John and Paul are not the only Apostles to address this issue. Peter takes up the exact same line when he writes:

And to knowledge temperance; and to temperance patience; and to patience godliness; And to godliness brotherly kindness; and to brotherly kindness love. For if these things are in you, and abound, they make you that ye shall neither be barren nor unfruitful in the knowledge of our Lord Jesus Christ. But he who lacks these things is blind, and cannot see afar off, and has forgotten that he was purged from his old sins. (2 Peter 1:6-9)

A person who lacks temperance, patience, godliness, brotherly kindness, and love is spiritually blind. Peter adds the cause of the blindness; he has forgotten that he was purged from his old sins. This is always the danger. When a professor of the Christian faith forgets that they have sinned and been forgiven, they develop a self-righteous, ungodly, and unloving attitude towards others that blinds them. What did Paul say? And be kind to one another, tenderhearted, forgiving one another, even as God in Christ forgave you. (Ephesians 4:32 NKJV) 

Some professors of the Christian faith excuse their hateful behavior by suggesting that the person they hate is no Christian at all, but an enemy of the faith. Once they convince themselves of this, ungodly and unloving behaviors become acceptable to them. Paul addresses this stronghold in Romans 14:4 when he asks, Who are you to judge another’s servant? To his own master he stands or falls. Indeed, he will be made to stand, for God is able to make him stand. (Romans 14:4 NKJV) It is folly and a trap to exclude brothers and sisters in the faith because you or I don’t think their faith is “genuine enough” and they are therefore worthy of hate.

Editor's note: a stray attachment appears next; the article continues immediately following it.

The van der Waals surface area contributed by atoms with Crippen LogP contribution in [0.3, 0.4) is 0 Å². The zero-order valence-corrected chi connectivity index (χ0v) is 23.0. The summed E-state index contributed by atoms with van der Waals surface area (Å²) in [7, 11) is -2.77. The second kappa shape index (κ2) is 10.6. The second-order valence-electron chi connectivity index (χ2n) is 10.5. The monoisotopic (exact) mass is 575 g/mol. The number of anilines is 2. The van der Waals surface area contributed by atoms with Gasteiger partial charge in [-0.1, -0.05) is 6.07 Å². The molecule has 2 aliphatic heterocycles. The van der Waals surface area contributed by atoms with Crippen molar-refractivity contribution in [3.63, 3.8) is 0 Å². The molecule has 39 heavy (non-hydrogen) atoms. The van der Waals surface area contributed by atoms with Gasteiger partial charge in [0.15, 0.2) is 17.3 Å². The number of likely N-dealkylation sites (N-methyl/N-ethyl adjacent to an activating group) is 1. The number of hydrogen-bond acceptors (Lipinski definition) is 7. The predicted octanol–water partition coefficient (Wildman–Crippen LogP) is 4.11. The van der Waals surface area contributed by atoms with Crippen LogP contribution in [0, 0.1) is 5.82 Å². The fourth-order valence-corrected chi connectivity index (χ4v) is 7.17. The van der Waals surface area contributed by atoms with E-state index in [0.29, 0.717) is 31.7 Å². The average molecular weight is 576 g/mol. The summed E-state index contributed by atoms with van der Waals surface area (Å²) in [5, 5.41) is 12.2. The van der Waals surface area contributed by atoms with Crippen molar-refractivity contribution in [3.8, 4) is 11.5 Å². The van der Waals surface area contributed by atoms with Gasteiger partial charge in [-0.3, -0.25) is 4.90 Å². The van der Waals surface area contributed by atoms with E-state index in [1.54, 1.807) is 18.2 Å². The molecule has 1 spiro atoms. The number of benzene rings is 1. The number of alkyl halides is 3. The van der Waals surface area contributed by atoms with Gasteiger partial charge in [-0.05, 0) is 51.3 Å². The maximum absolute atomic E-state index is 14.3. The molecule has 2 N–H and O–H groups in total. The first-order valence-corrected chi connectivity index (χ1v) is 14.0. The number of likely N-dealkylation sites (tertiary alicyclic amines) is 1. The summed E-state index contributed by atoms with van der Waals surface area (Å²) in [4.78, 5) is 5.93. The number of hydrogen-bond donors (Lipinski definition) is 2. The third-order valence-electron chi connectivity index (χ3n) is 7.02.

“What a blessing it is that the Lord’s heart is so large, that He can help whenever He sees some good; whereas man withdraws because he sees some evil thing, which is generally found to mean something that wounds his own self-love in the little scheme he had set up as perfection.” (Anthony Norris Groves)

Groves had his hand on God’s pulse when He wrote these words. How far is it from the attitude of the person who hates and stumbles their brother? Yet we need to add one more person to our list whose words are perhaps the most sobering of all.


Then He said to the disciples, “It is impossible that no offenses should come, but woe to him through whom they do come! It would be better for him if a millstone were hung around his neck, and he were thrown into the sea, than that he should offend one of these little ones. Take heed to yourselves. (Luke 17:1–3 NKJV)

The idea is not simply to cause someone to sin, but rather to become less faithful disciples, or to stop following Jesus altogether (see note below). Jesus recognizes that such things will happen, but woe to that person through whom they come. In what sense is it terrible for the disciple who causes another to stumble? In v. 2 Jesus states that it would be better for him to be thrown into the sea with a millstone tied around his neck than for him to cause one to stumble. Elsewhere Jesus states that it would be better to lose an eye or a limb in order to gain heaven than to go to hell (see Mark 9:43, 47). Although this language may be hyperbolic, Jesus warns of the danger of judgment upon anyone who would destroy the faith of the one who believes in him. The final warning of v. 3a, so watch yourselves. (NIBC) 


Powered by WordPress.com.

Up ↑

%d bloggers like this: